If you’re struggling to get your readers to click on your links, we have a few quick tips that can help:
1. Test every aspect of your email
Most email service providers offer the ability to run split tests (also known as A/B tests) to check which message resonates the loudest with your readers. Don’t be afraid to continue testing different messaging, length, images, and anything else you can think of even if your click through rates are good!
2. Improve your email formatting
A large percentage of your readers will look at the email on their phone. Make sure your content is mobile friendly. Or, take it one step further and reduce your email to plain text. Leaving images out of emails and keeping it simple can increase your link click through rate if executed cleanly.
3. Write more engaging content
If you’re seeing high open rates and low link click through rates, your copy may just not be that engaging. The folks at OptinMonster recommend that you:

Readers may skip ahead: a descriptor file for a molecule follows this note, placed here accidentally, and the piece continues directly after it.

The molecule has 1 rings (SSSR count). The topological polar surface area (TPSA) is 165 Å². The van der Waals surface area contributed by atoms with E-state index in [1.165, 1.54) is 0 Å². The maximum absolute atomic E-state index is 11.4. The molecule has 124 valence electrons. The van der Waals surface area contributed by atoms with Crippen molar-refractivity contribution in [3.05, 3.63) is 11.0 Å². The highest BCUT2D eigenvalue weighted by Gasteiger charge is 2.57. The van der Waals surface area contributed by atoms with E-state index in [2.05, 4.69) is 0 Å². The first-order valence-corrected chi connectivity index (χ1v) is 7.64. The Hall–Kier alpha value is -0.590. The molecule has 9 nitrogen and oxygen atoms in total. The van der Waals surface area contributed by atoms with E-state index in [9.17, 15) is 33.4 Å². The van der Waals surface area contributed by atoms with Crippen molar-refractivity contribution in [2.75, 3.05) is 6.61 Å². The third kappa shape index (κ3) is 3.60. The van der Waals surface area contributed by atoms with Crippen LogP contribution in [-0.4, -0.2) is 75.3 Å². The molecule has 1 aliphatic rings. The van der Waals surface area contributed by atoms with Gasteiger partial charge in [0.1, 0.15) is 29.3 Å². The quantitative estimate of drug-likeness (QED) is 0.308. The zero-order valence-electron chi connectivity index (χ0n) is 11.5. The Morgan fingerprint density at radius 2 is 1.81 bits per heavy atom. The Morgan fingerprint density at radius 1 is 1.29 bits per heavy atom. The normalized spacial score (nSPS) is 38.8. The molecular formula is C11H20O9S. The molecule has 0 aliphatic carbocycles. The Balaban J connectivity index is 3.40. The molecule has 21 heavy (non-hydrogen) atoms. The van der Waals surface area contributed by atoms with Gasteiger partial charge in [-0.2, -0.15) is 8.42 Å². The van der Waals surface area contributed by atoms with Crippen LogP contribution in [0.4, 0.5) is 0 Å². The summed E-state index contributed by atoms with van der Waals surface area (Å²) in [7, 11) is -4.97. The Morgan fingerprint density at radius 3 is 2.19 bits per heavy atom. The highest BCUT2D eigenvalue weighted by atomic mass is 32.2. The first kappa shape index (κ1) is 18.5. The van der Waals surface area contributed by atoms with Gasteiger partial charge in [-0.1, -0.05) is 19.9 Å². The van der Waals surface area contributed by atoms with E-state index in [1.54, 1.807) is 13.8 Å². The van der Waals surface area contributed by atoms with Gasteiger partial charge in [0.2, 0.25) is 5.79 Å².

- Use numbers. If you use data in your email, people will often click through to learn more.
- Include a subscriber bonus or incentive.
- Include social sharing buttons. Social shares are clicks, too, so having the buttons increases your chances.
Delivery rates or non-bounce rates are less tactical than open rates and click through rates. They’re simply a measure of how many emails are getting through to the person on the other end. Or more accurately put, the number of emails received divided by the number sent.
The goal for delivery rate should be 95% or over. If you’re seeing less than this it could mean your content is being flagged as spam.